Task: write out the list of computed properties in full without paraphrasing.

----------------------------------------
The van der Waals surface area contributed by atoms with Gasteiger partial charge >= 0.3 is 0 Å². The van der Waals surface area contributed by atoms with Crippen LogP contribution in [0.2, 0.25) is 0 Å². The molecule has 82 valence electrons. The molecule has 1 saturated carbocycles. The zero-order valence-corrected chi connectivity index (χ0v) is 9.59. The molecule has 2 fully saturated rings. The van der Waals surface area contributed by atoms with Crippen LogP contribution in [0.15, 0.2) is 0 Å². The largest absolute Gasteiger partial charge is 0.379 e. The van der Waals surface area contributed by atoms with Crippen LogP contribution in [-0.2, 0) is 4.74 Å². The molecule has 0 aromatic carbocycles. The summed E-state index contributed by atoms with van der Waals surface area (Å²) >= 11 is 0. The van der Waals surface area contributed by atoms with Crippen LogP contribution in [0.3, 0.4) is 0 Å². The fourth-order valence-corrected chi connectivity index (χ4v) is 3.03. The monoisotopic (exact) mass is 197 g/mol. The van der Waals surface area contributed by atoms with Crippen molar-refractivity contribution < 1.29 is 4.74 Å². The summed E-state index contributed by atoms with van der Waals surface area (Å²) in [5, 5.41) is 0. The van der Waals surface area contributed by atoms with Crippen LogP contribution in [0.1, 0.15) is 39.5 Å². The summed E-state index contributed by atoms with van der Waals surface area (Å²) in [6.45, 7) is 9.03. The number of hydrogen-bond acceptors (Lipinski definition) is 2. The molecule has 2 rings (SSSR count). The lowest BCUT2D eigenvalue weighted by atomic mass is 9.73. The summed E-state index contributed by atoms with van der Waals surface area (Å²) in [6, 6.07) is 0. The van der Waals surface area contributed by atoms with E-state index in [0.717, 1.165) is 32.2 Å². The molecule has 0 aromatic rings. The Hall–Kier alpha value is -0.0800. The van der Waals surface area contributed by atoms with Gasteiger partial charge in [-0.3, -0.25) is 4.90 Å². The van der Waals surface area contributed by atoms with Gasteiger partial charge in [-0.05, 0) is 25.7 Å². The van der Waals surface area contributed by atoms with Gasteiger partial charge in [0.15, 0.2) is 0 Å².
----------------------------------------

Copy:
The van der Waals surface area contributed by atoms with Gasteiger partial charge >= 0.3 is 0 Å². The van der Waals surface area contributed by atoms with Crippen LogP contribution in [0.2, 0.25) is 0 Å². The molecule has 82 valence electrons. The molecule has 1 saturated carbocycles. The zero-order valence-corrected chi connectivity index (χ0v) is 9.59. The molecule has 2 fully saturated rings. The van der Waals surface area contributed by atoms with Crippen LogP contribution in [0.15, 0.2) is 0 Å². The largest absolute Gasteiger partial charge is 0.379 e. The van der Waals surface area contributed by atoms with Crippen LogP contribution in [-0.2, 0) is 4.74 Å². The molecule has 0 aromatic carbocycles. The summed E-state index contributed by atoms with van der Waals surface area (Å²) >= 11 is 0. The van der Waals surface area contributed by atoms with Crippen LogP contribution in [0.3, 0.4) is 0 Å². The fourth-order valence-corrected chi connectivity index (χ4v) is 3.03. The monoisotopic (exact) mass is 197 g/mol. The van der Waals surface area contributed by atoms with Crippen molar-refractivity contribution < 1.29 is 4.74 Å². The summed E-state index contributed by atoms with van der Waals surface area (Å²) in [5, 5.41) is 0. The van der Waals surface area contributed by atoms with Crippen LogP contribution in [0.1, 0.15) is 39.5 Å². The summed E-state index contributed by atoms with van der Waals surface area (Å²) in [6.45, 7) is 9.03. The number of hydrogen-bond acceptors (Lipinski definition) is 2. The molecule has 2 rings (SSSR count). The lowest BCUT2D eigenvalue weighted by atomic mass is 9.73. The summed E-state index contributed by atoms with van der Waals surface area (Å²) in [6, 6.07) is 0. The van der Waals surface area contributed by atoms with E-state index in [0.717, 1.165) is 32.2 Å². The molecule has 0 aromatic rings. The Hall–Kier alpha value is -0.0800. The van der Waals surface area contributed by atoms with Gasteiger partial charge in [-0.3, -0.25) is 4.90 Å². The van der Waals surface area contributed by atoms with Gasteiger partial charge in [-0.05, 0) is 25.7 Å². The van der Waals surface area contributed by atoms with Gasteiger partial charge in [0.15, 0.2) is 0 Å².